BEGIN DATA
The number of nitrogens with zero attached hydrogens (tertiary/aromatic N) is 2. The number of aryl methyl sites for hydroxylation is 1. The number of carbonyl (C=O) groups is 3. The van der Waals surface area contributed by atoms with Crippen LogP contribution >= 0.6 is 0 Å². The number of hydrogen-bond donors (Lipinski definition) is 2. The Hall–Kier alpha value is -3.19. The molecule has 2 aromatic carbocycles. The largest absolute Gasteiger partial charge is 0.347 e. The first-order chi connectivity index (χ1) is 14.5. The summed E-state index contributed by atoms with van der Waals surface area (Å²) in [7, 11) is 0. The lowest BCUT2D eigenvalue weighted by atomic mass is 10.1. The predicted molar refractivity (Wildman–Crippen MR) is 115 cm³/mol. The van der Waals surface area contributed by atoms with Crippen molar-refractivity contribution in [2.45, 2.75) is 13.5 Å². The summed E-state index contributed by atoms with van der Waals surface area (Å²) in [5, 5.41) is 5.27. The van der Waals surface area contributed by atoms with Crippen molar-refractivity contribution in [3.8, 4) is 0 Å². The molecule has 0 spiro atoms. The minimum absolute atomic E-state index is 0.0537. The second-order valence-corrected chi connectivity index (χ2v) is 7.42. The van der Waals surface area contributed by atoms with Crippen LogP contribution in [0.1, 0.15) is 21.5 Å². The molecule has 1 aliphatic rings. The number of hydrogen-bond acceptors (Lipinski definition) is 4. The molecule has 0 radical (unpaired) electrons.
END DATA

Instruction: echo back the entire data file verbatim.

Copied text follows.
The number of nitrogens with zero attached hydrogens (tertiary/aromatic N) is 2. The number of aryl methyl sites for hydroxylation is 1. The number of carbonyl (C=O) groups is 3. The van der Waals surface area contributed by atoms with Crippen LogP contribution >= 0.6 is 0 Å². The number of hydrogen-bond donors (Lipinski definition) is 2. The Hall–Kier alpha value is -3.19. The molecule has 2 aromatic carbocycles. The largest absolute Gasteiger partial charge is 0.347 e. The first-order chi connectivity index (χ1) is 14.5. The summed E-state index contributed by atoms with van der Waals surface area (Å²) in [7, 11) is 0. The lowest BCUT2D eigenvalue weighted by atomic mass is 10.1. The predicted molar refractivity (Wildman–Crippen MR) is 115 cm³/mol. The van der Waals surface area contributed by atoms with Crippen molar-refractivity contribution in [2.45, 2.75) is 13.5 Å². The summed E-state index contributed by atoms with van der Waals surface area (Å²) in [5, 5.41) is 5.27. The van der Waals surface area contributed by atoms with Crippen molar-refractivity contribution in [3.8, 4) is 0 Å². The molecule has 0 spiro atoms. The minimum absolute atomic E-state index is 0.0537. The second-order valence-corrected chi connectivity index (χ2v) is 7.42. The van der Waals surface area contributed by atoms with Crippen LogP contribution in [0.1, 0.15) is 21.5 Å². The molecule has 1 aliphatic rings. The number of hydrogen-bond acceptors (Lipinski definition) is 4. The molecule has 0 radical (unpaired) electrons.